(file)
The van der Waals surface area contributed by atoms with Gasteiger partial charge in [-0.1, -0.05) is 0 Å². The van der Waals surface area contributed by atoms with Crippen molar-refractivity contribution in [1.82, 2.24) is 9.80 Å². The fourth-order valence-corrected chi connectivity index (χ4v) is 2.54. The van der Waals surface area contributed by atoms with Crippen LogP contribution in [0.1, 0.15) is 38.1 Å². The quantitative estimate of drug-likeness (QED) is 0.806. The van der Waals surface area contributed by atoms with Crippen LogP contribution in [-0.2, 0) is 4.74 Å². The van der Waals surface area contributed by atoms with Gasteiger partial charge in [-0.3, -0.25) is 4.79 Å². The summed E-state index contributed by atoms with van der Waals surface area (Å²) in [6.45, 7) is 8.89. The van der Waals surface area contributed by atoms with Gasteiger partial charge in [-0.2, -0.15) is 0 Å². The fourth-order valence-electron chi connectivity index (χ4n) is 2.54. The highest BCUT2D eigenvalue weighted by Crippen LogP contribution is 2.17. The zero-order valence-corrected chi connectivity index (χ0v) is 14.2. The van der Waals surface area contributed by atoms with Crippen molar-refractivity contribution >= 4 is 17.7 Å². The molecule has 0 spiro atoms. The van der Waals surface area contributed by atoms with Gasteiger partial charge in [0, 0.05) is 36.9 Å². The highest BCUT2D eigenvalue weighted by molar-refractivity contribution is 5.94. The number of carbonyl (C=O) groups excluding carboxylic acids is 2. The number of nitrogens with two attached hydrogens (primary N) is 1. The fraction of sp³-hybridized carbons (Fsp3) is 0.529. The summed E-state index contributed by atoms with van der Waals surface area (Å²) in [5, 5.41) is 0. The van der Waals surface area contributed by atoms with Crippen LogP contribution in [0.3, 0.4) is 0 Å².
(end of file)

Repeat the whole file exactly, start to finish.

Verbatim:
The van der Waals surface area contributed by atoms with Gasteiger partial charge in [-0.1, -0.05) is 0 Å². The van der Waals surface area contributed by atoms with Crippen molar-refractivity contribution in [1.82, 2.24) is 9.80 Å². The fourth-order valence-corrected chi connectivity index (χ4v) is 2.54. The van der Waals surface area contributed by atoms with Crippen LogP contribution in [0.1, 0.15) is 38.1 Å². The quantitative estimate of drug-likeness (QED) is 0.806. The van der Waals surface area contributed by atoms with Crippen LogP contribution in [-0.2, 0) is 4.74 Å². The van der Waals surface area contributed by atoms with Gasteiger partial charge in [-0.3, -0.25) is 4.79 Å². The summed E-state index contributed by atoms with van der Waals surface area (Å²) in [6.45, 7) is 8.89. The van der Waals surface area contributed by atoms with Gasteiger partial charge in [-0.2, -0.15) is 0 Å². The fourth-order valence-electron chi connectivity index (χ4n) is 2.54. The highest BCUT2D eigenvalue weighted by Crippen LogP contribution is 2.17. The zero-order valence-corrected chi connectivity index (χ0v) is 14.2. The van der Waals surface area contributed by atoms with Crippen molar-refractivity contribution >= 4 is 17.7 Å². The molecule has 0 spiro atoms. The van der Waals surface area contributed by atoms with Gasteiger partial charge in [0, 0.05) is 36.9 Å². The highest BCUT2D eigenvalue weighted by molar-refractivity contribution is 5.94. The number of carbonyl (C=O) groups excluding carboxylic acids is 2. The number of nitrogens with two attached hydrogens (primary N) is 1. The fraction of sp³-hybridized carbons (Fsp3) is 0.529. The summed E-state index contributed by atoms with van der Waals surface area (Å²) in [5, 5.41) is 0. The van der Waals surface area contributed by atoms with Crippen LogP contribution in [0.3, 0.4) is 0 Å².